Thursday, 5 April 2012
34. "A Week to Be Wicked" by Tessa Dare
Date begun: March 31st, 2012
Date finished: April 1st, 2012
Colin Sandhurst, Lord Payne, desperately wants to be anywhere but Spindle Cove, overseeing the militia after his cousin, the Earl of Rycliff, got married. One rainy night a surprising opportunity presents itself in the form of bookish spinster Miss Minerva Highwood, knocking on his door with an unusual proposition. Minerva needs to get to Edinburgh to attend a geologists' symposium, and she's willing to pay Colin to pretend that they've eloped together. Colin tries to dissuade her by naming a number of conditions to secure his agreement (such as Miranda having to share his bed every night), but Miranda is determined to go, with or without him.
Having paid her membership dues and corresponded with a number of members of the Geological Society (none of the other members know she's female, of course), Minerva wants to go to the symposium to present a large fossilised footprint she's found in a cave in Spindle Cove. She's sure that with her findings, she can win the 500 guinea prize, and she's willing to give Colin the entire sum, if he will just escort her to Edinburgh. She has two ulterior motives to asking Colin - she wants him away from Spindle Cove to prevent him from proposing to her sister, and she (although she's loathe to admit this, even to herself) has been infatuated with him for months (even though he doesn't even seem able to remember her name).
Colin's parents were killed in a horrible carriage accident when he was a boy, and he was trapped in the carriage with their dead bodies for hours, and nearly savaged by wild dogs as well. He's still plagued with nightmares, only kept at bay with huge amounts of alcohol, or if he shares his bed with someone. Hence Colin has quite the reputation as a dissolute rake, and will not have access to his inheritance until he turns 25, or marries. Since Mrs. Highwood (Minerva's mother) would love to have a viscount as a son-in-law, she's been throwing her eldest daughter Diana at him at every available opportunity. No one thinks the intellectual, bespectacled Minerva will ever make a suitable match. Normally Minerva is completely tongue-tied around Colin, yet when she presents her findings and explains her plan to him, he's stunned by her passionate interest - and rather than let her go off alone, being exposed to God knows what dangers, he reluctantly accompanies her.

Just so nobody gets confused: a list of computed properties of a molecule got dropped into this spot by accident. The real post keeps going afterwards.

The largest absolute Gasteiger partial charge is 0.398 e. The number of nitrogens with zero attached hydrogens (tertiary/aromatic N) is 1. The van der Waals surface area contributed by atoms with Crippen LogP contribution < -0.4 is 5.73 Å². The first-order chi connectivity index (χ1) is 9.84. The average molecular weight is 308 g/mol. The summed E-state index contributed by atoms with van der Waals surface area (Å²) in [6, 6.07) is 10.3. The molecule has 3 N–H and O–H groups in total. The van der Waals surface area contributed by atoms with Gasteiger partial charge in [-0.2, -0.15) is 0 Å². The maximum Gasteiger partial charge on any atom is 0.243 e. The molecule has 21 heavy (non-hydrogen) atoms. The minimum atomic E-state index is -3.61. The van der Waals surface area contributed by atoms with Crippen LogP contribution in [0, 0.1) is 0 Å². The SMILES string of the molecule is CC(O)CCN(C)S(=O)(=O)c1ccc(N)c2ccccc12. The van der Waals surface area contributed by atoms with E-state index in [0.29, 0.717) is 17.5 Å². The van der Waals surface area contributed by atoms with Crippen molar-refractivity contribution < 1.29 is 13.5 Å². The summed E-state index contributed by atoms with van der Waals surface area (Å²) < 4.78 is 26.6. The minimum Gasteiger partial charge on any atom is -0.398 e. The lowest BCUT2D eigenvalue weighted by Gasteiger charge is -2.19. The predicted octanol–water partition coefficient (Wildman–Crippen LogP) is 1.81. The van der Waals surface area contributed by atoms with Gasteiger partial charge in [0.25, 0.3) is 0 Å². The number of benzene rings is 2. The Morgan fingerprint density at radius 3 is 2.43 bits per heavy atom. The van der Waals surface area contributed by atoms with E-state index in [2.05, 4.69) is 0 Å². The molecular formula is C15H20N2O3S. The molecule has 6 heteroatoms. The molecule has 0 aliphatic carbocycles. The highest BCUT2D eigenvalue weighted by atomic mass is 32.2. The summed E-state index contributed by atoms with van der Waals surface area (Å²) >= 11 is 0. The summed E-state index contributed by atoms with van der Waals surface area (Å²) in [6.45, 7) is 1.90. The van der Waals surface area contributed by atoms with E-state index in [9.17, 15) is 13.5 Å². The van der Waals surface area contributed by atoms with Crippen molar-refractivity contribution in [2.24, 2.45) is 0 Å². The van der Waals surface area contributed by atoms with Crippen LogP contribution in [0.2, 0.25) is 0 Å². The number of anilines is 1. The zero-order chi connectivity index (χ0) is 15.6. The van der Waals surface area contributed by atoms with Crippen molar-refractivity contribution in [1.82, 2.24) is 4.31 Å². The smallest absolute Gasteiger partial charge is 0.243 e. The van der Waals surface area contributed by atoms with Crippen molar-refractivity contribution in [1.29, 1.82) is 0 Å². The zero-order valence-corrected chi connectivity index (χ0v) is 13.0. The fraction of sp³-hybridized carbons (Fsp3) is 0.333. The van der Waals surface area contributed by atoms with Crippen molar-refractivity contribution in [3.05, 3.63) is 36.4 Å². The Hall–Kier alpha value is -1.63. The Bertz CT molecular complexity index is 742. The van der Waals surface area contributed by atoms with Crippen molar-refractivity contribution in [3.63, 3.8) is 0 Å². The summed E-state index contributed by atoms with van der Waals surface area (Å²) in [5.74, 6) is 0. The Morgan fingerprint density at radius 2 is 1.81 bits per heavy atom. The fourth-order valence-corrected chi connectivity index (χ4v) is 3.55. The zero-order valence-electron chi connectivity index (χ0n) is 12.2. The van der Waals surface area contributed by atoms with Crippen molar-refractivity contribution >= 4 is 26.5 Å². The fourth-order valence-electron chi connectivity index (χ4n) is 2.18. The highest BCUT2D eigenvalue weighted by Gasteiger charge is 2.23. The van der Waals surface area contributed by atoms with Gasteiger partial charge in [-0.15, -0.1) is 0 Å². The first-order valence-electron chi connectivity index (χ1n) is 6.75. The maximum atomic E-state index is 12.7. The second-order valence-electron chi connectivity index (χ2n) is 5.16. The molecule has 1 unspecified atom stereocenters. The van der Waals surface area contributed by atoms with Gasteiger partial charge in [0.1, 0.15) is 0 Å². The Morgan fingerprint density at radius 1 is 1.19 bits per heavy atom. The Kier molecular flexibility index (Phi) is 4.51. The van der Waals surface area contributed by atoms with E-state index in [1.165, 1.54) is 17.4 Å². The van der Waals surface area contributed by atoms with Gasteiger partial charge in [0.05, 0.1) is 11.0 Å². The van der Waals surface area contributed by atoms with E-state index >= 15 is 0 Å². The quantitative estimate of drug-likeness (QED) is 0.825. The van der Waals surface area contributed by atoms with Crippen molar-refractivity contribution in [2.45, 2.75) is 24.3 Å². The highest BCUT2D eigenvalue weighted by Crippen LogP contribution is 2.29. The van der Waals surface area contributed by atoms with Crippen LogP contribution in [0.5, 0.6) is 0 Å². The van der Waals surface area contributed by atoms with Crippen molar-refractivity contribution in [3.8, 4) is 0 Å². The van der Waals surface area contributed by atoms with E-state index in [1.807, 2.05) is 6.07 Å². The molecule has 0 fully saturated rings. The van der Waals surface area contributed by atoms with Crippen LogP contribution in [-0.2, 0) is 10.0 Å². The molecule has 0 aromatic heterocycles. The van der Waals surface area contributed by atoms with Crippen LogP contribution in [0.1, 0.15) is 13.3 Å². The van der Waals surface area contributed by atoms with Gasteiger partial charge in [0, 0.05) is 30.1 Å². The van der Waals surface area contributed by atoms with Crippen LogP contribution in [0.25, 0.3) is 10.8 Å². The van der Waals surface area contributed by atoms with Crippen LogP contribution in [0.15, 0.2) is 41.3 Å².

The journey from the south coast of England to Edinburgh is long, and the couple are beset by a number of difficulties. Over the course of the week they pretend to be missionaries, siblings, long-lost royalty, Colin gets kidnapped by highwaymen, Minerva has to pretend to be Colin's mistress (and possibly an assassin spy). Over the course of their adventures, they share a lot of confidences, and naturally grow more and more attracted to each other. Colin is determined that Minerva reach Edinburgh with her virtue intact, but that proves more and more difficult as the journey progresses.
While I liked A Night to Surrender a lot, I absolutely adored A Week to Be Wicked. Of course the dedication page didn't hurt: "For all the girls who walk and read at the same time.". I would absolutely be one of those. Minerva is a heroine who can't help but strike a chord with geeky, nerdy romance readers. Overlooked because she's interested in intellectual pursuits, wears glasses and is less conventionally pretty, the reader cheers her on when she finally stands up for herself. That she's fiercely loyal to her loved ones, and while generally insecure and gawky, yet supremely confident in her findings as a geologist doesn't make her any less awesome.
Colin is absolutely a dissolute rake, but as the reader discovers, there are reasons he drinks and gambles and prefers to share his bed with a woman every single night. As he confesses to Minerva, most of the time he'd prefer to just sleep, but with his reputation, he feels certain things are expected of him. He has a strict moral code, and tends to stick with unhappily married women or widows. He's determined not to seduce Minerva, but is hard pressed to resist her when she pretty much throws herself at him, wanting to explore the sensual arts with scientific curiosity.
Minerva and Colin are great as individuals, and an absolute hoot as a couple. Their "road trip" to Edinburgh is full of amazing banter, laugh out loud moments, some very sizzling chemistry and a lot of genuinely touching moments. The only bits that I felt dragged a little bit were the ones where Dare took us back to Spindle Cove to show the reactions of Minerva's family and friends to her "elopement" and the scenes obviously meant to set up the couple for the third book in the series. While I appreciate that they needed to be included, I wanted as little time as possible away from one of the cutest couples I've come across in romance in a long time.